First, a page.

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Isolation and characterization of a lycopene ε-cyclase gene of Chlorella (Chromochloris) zofingiensis. Regulation of the carotenogenic pathway by nitrogen and light.

Cordero BF, Couso I, Leon R, Rodriguez H, Vargas MA - Mar Drugs (2012)

Bottom Line: A single copy of Czlcy-e was found in C. zofingiensis.High irradiance stress did not increase mRNA levels of neither lycopene β-cyclase gene (lcy-b) nor lycopene ε-cyclase gene (lcy-e) as compared with low irradiance conditions, whereas the transcript levels of psy, pds, chyB and bkt genes were enhanced, nevertheless triggering the synthesis of the secondary carotenoids astaxanthin, canthaxanthin and zeaxanthin and decreasing the levels of the primary carotenoids α-carotene, lutein, violaxanthin and β-carotene.The combined effect of both high light and nitrogen starvation stresses enhanced significantly the accumulation of these carotenoids as well as the transcript levels of bkt gene, as compared with the effect of only high irradiance stress.

View Article: PubMed Central - PubMed

Affiliation: Institute of Plant Biochemistry and Photosynthesis, CIC Cartuja, University of Seville and CSIC, Avda. Americo Vespucio, n° 49, Seville 41092, Spain. baldomero@ibvf.csic.es

ABSTRACT
The isolation and characterization of the lycopene ε-cyclase gene from the green microalga Chlorella (Chromochloris) zofingiensis (Czlcy-e) was performed. This gene is involved in the formation of the carotenoids α-carotene and lutein. Czlcy-e gene encoded a polypeptide of 654 amino acids. A single copy of Czlcy-e was found in C. zofingiensis. Functional analysis by heterologous complementation in Escherichia coli showed the ability of this protein to convert lycopene to δ-carotene. In addition, the regulation of the carotenogenic pathway by light and nitrogen was also studied in C. zofingiensis. High irradiance stress did not increase mRNA levels of neither lycopene β-cyclase gene (lcy-b) nor lycopene ε-cyclase gene (lcy-e) as compared with low irradiance conditions, whereas the transcript levels of psy, pds, chyB and bkt genes were enhanced, nevertheless triggering the synthesis of the secondary carotenoids astaxanthin, canthaxanthin and zeaxanthin and decreasing the levels of the primary carotenoids α-carotene, lutein, violaxanthin and β-carotene. Nitrogen starvation per se enhanced mRNA levels of all genes considered, except lcy-e and pds, but did not trigger the synthesis of astaxanthin, canthaxanthin nor zeaxanthin. The combined effect of both high light and nitrogen starvation stresses enhanced significantly the accumulation of these carotenoids as well as the transcript levels of bkt gene, as compared with the effect of only high irradiance stress.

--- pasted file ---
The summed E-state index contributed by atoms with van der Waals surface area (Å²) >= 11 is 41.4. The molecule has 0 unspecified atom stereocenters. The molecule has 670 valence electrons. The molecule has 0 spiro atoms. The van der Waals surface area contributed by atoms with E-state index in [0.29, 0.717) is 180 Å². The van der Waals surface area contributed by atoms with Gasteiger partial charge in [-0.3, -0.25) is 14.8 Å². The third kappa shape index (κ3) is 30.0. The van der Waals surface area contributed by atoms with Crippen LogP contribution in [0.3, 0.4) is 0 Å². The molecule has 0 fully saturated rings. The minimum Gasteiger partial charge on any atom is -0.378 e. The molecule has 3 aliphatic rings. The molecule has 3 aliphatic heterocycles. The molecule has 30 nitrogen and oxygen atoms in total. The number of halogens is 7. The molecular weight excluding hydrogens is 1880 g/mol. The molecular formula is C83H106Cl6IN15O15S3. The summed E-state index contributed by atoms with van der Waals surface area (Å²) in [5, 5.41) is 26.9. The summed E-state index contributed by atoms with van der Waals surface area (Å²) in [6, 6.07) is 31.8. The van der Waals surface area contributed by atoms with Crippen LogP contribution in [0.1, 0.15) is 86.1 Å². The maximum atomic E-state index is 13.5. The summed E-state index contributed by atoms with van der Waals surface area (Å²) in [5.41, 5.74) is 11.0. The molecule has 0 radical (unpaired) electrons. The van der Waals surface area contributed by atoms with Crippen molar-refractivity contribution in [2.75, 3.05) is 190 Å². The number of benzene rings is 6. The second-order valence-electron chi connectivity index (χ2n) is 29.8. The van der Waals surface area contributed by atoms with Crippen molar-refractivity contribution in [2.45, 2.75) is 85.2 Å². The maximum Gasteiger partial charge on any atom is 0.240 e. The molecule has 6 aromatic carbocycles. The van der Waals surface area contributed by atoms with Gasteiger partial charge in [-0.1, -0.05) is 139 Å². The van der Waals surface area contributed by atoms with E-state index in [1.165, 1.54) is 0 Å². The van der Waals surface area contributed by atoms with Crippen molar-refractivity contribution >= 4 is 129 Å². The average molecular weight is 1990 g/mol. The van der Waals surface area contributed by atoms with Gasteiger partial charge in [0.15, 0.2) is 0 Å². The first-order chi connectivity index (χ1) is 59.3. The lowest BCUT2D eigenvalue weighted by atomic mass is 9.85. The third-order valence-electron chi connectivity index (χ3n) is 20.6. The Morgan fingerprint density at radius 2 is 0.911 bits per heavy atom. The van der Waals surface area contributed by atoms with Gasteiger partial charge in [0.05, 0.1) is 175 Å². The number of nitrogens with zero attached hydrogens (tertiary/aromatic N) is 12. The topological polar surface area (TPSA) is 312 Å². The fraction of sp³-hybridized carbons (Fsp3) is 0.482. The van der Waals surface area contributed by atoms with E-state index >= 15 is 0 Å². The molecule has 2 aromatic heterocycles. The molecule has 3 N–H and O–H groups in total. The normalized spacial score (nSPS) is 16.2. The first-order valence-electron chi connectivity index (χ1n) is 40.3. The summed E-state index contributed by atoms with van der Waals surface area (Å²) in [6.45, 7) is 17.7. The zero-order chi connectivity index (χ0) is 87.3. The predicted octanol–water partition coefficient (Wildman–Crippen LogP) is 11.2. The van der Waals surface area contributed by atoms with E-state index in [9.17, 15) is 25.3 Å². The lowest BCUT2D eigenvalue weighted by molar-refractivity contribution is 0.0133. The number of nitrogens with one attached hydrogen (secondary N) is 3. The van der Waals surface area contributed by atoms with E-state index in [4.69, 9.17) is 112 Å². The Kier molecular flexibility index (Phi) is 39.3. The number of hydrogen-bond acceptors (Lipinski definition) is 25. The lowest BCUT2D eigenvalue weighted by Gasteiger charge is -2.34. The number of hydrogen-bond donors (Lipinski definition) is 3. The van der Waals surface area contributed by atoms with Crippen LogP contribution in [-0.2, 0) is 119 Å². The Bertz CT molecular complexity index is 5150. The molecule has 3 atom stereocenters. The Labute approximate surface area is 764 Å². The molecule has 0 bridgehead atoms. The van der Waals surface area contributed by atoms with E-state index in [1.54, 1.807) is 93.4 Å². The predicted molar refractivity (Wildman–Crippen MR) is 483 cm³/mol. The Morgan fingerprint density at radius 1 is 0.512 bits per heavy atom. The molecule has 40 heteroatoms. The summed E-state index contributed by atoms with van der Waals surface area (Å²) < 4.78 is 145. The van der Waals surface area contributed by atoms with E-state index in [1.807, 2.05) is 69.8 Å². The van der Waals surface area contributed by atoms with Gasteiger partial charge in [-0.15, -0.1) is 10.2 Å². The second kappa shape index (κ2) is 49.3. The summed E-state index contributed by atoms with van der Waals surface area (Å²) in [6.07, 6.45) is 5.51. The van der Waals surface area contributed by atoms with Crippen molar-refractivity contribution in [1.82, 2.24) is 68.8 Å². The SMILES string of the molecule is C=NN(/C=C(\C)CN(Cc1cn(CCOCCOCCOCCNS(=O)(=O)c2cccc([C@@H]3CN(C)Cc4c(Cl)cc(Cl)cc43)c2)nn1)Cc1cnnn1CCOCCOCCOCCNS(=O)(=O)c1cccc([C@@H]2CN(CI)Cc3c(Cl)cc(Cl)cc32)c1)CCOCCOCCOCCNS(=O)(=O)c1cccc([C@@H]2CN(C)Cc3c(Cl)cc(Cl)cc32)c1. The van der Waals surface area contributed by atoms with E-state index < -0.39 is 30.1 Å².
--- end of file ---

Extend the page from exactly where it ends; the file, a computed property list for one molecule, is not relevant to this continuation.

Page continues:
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Effect of irradiance and nitrogen availability on the cellular content of lutein, violaxanthin, α-carotene, β-carotene, zeaxanthin, canthaxanthin and astaxanthin in C. zofingiensis. Culture conditions: low irradiance (20 µmol photons m−2 s−1) and nitrate replete (black line); low irradiance and nitrate deprivation (red line); high irradiance (300 µmol photons m−2 s−1) and nitrate replete (green line); high irradiance and nitrate deprivation (blue line). Carotenoids were identified as described in Experimental Section. Error bars indicate the standard deviations of four independent measurements. dw, dry weight.
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marinedrugs-10-02069-f007: Effect of irradiance and nitrogen availability on the cellular content of lutein, violaxanthin, α-carotene, β-carotene, zeaxanthin, canthaxanthin and astaxanthin in C. zofingiensis. Culture conditions: low irradiance (20 µmol photons m−2 s−1) and nitrate replete (black line); low irradiance and nitrate deprivation (red line); high irradiance (300 µmol photons m−2 s−1) and nitrate replete (green line); high irradiance and nitrate deprivation (blue line). Carotenoids were identified as described in Experimental Section. Error bars indicate the standard deviations of four independent measurements. dw, dry weight.

Mentions: With regard to cell primary carotenoid contents such as lutein, α-carotene, β-carotene and violaxanthin (Figure 7), they accumulated at low irradiance and enough nitrogen availability, cell contents decreasing at high irradiance and more significantly under conditions of both high irradiance and nitrogen starvation. An opposite trend was observed for secondary carotenoids, such as canthaxanthin, zeaxanthin and astaxanthin, their synthesis being triggered at high irradiance and the highest accumulations of these carotenoids being registered under conditions of nitrogen starvation. In addition, cells were lacking these carotenoids at low irradiance, regardless of the nitrogen availability. Total carotenoids and chlorophylls a and b contents showed a similar response than that registered for lutein under the different conditions studied (data not shown).